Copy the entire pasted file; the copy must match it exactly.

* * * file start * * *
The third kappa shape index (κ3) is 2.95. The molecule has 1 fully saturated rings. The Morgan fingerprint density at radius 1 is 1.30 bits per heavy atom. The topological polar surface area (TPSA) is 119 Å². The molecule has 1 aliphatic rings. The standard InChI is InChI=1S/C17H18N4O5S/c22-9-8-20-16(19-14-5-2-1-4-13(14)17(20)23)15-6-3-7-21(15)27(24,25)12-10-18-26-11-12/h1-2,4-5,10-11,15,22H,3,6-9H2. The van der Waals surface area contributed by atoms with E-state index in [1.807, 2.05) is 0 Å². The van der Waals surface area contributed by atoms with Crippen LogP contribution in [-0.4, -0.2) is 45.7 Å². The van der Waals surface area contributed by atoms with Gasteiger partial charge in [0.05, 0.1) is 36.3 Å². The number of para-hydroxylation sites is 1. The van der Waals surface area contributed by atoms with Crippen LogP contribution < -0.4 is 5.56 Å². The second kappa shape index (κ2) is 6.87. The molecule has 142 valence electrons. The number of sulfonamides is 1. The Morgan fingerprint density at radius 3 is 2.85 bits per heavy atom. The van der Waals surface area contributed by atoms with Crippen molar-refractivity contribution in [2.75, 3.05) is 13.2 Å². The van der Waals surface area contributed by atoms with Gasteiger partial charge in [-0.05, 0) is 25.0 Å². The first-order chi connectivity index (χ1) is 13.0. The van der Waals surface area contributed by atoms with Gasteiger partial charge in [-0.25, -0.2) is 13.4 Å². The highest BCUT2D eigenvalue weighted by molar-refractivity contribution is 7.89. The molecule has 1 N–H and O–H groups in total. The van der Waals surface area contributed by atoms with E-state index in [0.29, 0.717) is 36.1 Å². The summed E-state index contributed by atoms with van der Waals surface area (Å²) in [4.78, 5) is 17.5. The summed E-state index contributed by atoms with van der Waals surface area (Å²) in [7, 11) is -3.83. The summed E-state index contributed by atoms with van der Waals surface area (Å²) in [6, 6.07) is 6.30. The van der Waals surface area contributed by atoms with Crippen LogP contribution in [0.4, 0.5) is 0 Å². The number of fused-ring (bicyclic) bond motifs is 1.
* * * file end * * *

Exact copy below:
The third kappa shape index (κ3) is 2.95. The molecule has 1 fully saturated rings. The Morgan fingerprint density at radius 1 is 1.30 bits per heavy atom. The topological polar surface area (TPSA) is 119 Å². The molecule has 1 aliphatic rings. The standard InChI is InChI=1S/C17H18N4O5S/c22-9-8-20-16(19-14-5-2-1-4-13(14)17(20)23)15-6-3-7-21(15)27(24,25)12-10-18-26-11-12/h1-2,4-5,10-11,15,22H,3,6-9H2. The van der Waals surface area contributed by atoms with E-state index in [1.807, 2.05) is 0 Å². The van der Waals surface area contributed by atoms with Crippen LogP contribution in [-0.4, -0.2) is 45.7 Å². The van der Waals surface area contributed by atoms with Gasteiger partial charge in [0.05, 0.1) is 36.3 Å². The number of para-hydroxylation sites is 1. The van der Waals surface area contributed by atoms with Crippen LogP contribution < -0.4 is 5.56 Å². The second kappa shape index (κ2) is 6.87. The molecule has 142 valence electrons. The number of sulfonamides is 1. The Morgan fingerprint density at radius 3 is 2.85 bits per heavy atom. The van der Waals surface area contributed by atoms with Crippen molar-refractivity contribution in [2.75, 3.05) is 13.2 Å². The van der Waals surface area contributed by atoms with Gasteiger partial charge in [-0.05, 0) is 25.0 Å². The first-order chi connectivity index (χ1) is 13.0. The van der Waals surface area contributed by atoms with Gasteiger partial charge in [-0.25, -0.2) is 13.4 Å². The highest BCUT2D eigenvalue weighted by molar-refractivity contribution is 7.89. The molecule has 1 N–H and O–H groups in total. The van der Waals surface area contributed by atoms with E-state index in [0.29, 0.717) is 36.1 Å². The summed E-state index contributed by atoms with van der Waals surface area (Å²) in [4.78, 5) is 17.5. The summed E-state index contributed by atoms with van der Waals surface area (Å²) in [7, 11) is -3.83. The summed E-state index contributed by atoms with van der Waals surface area (Å²) in [6, 6.07) is 6.30. The van der Waals surface area contributed by atoms with Crippen LogP contribution in [0.4, 0.5) is 0 Å². The number of fused-ring (bicyclic) bond motifs is 1.